The Lost Art of (Defensive) Midfielding

Yesterday, while watching an entertaining collection of mostly off-the-ball incidents involving Danish former Everton and Real Madrid midfielder Thomas Gravesen, I began to consider the importance of controlled aggression in football. It became clear to me that Gravesen, in his both his physical and ‘banteresque’ exchanges with other players, was involved in a strategy of shadow throwing and exaggeration that one is more familiar with in wrestling or pantomime than in modern football. That evening, the Netherlands struggled against Germany, but failed to reach the violent nadir of their performances in World Cup 2010 – especially the final when the inarguably talented but weirdly boring Spain team ground out a win in a game reminiscent of some Christians trying to play keepie-uppie against a team of extremely hungry and irate lions with a penchant for self-loathing.One persuasive narrative to emerge from that night: the Netherlands were seen as anti-footballing villains while Spain were conquering heroes.

There’s little doubt that a rare strain of ultraviolence was embodied by that Holland team, but was that final really the night when, symbolically at least, a non-contact, packed-midfield brand of tiki-taka football was crowned? And, if so, where does this leave the defensively-minded midfielder who’s motivated not only by a desire to turn defence into attack by breaking play up through tackling and distribution, but also – see Gravesen – to turn the course of a game through psychological jostling, cumulative pressure and, yes, the occasional physical attack?

The growing aestheticisation of football, fed by a speed-reading of Barcelona’s fluidity crossed with fantasies of a Harlem Globetrotters-like touch of anti-gravity showiness (Krusty the Klown: ‘they were using a freaking ladder for gods’ sakes’) has perhaps blinded many to the successes of teams more fundamentally grounded in supposedly traditional footballing strategy: put a big lad up front, get it out to the wings and kick anyone who goes towards your goal. For some reason, Real Madrid and Stoke City spring to mind. Barçelona’s efforts to experiment with these ‘sorts of players’ haven’t been hugely successful: Ibrahimovic was a notable failure while Mascherano came in an aggressive, hard-tackling midfield mentalcase but is now someone who slots into defence when one or other of the favoured centre-backs is crocked. The logic of Barça under Guardiola dictated that the target man and the hard-man defensive midfielder must be tamed and domesticated in order to play within the system.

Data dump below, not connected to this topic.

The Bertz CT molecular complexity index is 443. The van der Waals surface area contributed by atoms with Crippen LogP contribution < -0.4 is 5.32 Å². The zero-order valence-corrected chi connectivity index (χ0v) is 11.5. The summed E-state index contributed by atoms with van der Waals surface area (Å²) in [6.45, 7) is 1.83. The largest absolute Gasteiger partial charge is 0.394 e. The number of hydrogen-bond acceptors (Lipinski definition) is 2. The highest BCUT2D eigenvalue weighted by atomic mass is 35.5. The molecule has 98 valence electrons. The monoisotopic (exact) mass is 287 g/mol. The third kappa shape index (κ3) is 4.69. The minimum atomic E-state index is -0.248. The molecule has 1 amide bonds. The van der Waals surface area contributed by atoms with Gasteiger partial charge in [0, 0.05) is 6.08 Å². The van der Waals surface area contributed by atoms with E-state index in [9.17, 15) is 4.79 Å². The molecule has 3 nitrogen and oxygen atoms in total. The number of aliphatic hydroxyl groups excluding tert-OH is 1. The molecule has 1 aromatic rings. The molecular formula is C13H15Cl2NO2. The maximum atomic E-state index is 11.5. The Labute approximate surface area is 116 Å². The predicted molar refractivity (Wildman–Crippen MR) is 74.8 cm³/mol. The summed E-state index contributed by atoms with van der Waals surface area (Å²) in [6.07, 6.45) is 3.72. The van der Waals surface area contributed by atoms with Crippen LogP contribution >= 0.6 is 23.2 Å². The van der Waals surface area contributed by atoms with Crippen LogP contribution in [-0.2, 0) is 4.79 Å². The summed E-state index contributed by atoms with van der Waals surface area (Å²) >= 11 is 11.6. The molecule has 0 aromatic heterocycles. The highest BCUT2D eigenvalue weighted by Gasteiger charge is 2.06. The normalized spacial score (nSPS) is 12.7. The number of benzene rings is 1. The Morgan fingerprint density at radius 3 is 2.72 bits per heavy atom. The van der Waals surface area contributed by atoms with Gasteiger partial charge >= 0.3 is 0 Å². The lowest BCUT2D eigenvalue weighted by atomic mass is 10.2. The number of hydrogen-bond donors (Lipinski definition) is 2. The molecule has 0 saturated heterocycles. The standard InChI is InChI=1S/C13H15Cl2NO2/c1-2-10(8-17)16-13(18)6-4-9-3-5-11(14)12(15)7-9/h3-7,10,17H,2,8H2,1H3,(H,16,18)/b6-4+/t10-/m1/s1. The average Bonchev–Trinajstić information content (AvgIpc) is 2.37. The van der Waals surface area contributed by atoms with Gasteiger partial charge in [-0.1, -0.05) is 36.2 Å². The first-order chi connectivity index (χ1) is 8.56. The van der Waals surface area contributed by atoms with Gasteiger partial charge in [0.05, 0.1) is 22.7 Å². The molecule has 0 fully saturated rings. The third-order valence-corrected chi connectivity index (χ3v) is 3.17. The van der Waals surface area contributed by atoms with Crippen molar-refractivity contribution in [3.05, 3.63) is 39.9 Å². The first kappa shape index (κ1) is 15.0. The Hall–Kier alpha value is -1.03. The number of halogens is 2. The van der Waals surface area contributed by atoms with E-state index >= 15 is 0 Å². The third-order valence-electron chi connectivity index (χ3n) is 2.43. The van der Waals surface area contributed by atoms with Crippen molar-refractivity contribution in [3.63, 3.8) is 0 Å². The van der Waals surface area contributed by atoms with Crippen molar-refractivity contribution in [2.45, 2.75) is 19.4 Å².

Where’s a defensively-minded midfielder (with a penchant for controlled aggression) to go, though? Strange that such a player, who offers a bulwark for defence, a certain kind of gonzo leadership and, at his best, a hub from which the spokes of successful counterattacking play can project, now finds himself unfashionable and unloved. But, then again, these players are always the least praised, and frequently demonised for their excesses: Roy Keane for his career-ending tackle on Alf-Inge Haaland, Gennaro Gattuso for his headbutt on Joe Jordan – Lee Cattermole for, well, practically everything he does whenever he gets on the pitch. (And then there’s obviously Van Bommel, whose reputation precedes him to the degree that when he fails to hack someone down, he resembles Mark Ruffalo’s Bruce Banner, nervously picking around the laboratory in fear of turning into the enormous green anger monster.) To jump away from strictly defensive midfield for a moment, such vilification puts one in mind of another midfielder, though admittedly in a different galaxy from everyone else – both in terms of the quality of the player and the near-operatic tragedy of the excessive event – Zinédine Zidane’s ‘chestbutt’ on Marco Matterrazi in the 2006 World Cup final.